thirtiesgapyear

The old man in the alley

The old man in the alley

Growing up and until my early thirties, I just assumed that I would be a mother. It wasn’t something that I felt pressured into, yet something that I somehow thought I had to be. Motherhood is such a natural part of my culture, that it never occured to me to question it. I have friends who’ve struggled with trying to conceive, and I also have friends who chose not to have children. Then a few weeks ago it hit me. Whether or not I have children of my own in the future, I know that they’ve been an integral part of embracing my purpose. No matter how much I’ve tried to walk away from teaching, I somehow find my way back to it - whether it be teaching English or dance.

Maybe I thought that having children meant that I wouldn’t be alone in my old age. I grew up in a culture where the older generation were cared for by their children, or at least younger relatives. I didn’t even know that rest homes existed until we moved to New Zealand. There, I’ve seen once active people go into rest homes and over time lose their joie de vivre, not from old age, but from feeling like they’ve been forgotten.

There’s an old man that lives in the gap between my apartment and a brick wall. It’s below my bedroom window on the first floor, so I hear him every night. Sometimes he sings, sometimes he laughs, sometimes I hear him have arguments with an invisible foe. I see him arguing with himself more these days. He’s in a permanent state of stupor but never has he been rude to me, in fact he holds the gate door open for me, especially when it rains.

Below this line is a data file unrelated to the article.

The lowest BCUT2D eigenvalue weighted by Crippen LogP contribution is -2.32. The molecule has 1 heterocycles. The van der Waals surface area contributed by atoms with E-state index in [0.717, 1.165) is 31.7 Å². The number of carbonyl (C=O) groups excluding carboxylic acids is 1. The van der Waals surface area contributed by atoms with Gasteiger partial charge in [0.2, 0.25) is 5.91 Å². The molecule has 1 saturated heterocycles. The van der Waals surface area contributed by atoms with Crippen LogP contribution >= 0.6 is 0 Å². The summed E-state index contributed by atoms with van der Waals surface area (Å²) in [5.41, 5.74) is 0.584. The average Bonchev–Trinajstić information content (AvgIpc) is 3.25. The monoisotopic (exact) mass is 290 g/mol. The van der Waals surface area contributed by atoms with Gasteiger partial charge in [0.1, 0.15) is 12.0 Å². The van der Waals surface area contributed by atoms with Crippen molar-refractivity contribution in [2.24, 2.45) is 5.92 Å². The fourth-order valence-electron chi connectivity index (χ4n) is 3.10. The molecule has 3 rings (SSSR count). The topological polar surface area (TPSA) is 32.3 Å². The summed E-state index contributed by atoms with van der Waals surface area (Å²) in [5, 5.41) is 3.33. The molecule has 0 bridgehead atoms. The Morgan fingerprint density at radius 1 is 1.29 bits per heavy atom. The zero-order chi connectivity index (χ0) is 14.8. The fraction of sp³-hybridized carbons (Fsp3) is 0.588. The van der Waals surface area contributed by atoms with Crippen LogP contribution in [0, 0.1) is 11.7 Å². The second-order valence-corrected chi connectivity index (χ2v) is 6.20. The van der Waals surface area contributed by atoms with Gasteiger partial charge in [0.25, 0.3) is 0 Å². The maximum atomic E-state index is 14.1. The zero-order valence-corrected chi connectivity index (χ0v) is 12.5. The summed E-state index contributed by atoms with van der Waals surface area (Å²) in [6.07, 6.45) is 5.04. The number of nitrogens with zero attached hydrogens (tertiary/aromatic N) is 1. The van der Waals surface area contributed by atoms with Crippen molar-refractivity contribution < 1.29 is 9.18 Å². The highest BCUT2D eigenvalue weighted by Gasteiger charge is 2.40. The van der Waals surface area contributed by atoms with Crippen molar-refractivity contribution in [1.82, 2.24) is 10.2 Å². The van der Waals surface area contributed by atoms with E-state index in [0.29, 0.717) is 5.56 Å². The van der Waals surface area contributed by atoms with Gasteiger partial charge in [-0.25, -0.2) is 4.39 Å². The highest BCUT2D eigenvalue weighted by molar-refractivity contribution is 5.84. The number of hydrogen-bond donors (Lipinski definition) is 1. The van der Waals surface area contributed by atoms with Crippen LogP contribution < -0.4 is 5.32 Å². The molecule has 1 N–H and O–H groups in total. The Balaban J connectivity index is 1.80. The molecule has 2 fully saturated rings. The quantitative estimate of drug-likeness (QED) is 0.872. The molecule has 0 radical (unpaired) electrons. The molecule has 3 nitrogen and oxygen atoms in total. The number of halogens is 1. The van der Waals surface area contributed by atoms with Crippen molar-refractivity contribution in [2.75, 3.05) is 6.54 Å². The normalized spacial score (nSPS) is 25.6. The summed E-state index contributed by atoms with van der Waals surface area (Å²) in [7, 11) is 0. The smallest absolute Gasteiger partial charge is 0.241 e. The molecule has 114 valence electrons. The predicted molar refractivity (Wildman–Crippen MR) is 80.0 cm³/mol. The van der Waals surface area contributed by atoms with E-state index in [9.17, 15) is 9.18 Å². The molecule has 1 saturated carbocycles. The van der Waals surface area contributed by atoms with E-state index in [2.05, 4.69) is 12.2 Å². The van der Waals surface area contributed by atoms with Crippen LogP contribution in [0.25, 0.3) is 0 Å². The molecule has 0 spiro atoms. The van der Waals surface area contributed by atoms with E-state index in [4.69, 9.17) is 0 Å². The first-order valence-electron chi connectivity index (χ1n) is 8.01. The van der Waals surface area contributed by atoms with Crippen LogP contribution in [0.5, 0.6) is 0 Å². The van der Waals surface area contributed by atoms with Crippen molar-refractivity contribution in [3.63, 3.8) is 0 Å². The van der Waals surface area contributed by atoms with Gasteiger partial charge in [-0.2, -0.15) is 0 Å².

Why taking a gap year in my thirties has been the best decision ever

Why taking a gap year in my thirties has been the best decision ever

If like me, you’re single and in your thirties, you’ll probably relate. I go through a cycle where I’m super comfortable about where I’m at in life - I do what I want, I’m going out and having fun and just doing me. Then,
I meet someone who either makes me rethink this whole being single thing, or it reminds exactly why I like being single.

People usually take their gap year after high school, but what happens when you get to your thirties and you feel like you’re on a raft in the middle of the ocean without a paddle? That’s why I decided to take a gap year. Sure, it isn’t the most adulting decision ever, but that space, time and permission to start over and get to know the real me again has been a real game changer. I’ve made some incredible connections and taken up new hobbies that I never thought I would, like rock climbing.

Taking a gap year in my thirties is not like a holiday, that’s the mindset I had to adapt. I knew that if I worked, I could live in Peru for at least a year. I had no plans of spending my days lying on a tropical beach somewhere - my gap year had a purpose, even if that purpose has changed somewhat throughout the months I’ve lived here. This wasn’t about taking a break from my ‘real’ life, everything that happened this year has shaped who I’ve become, as much as the memories I made in New Zealand.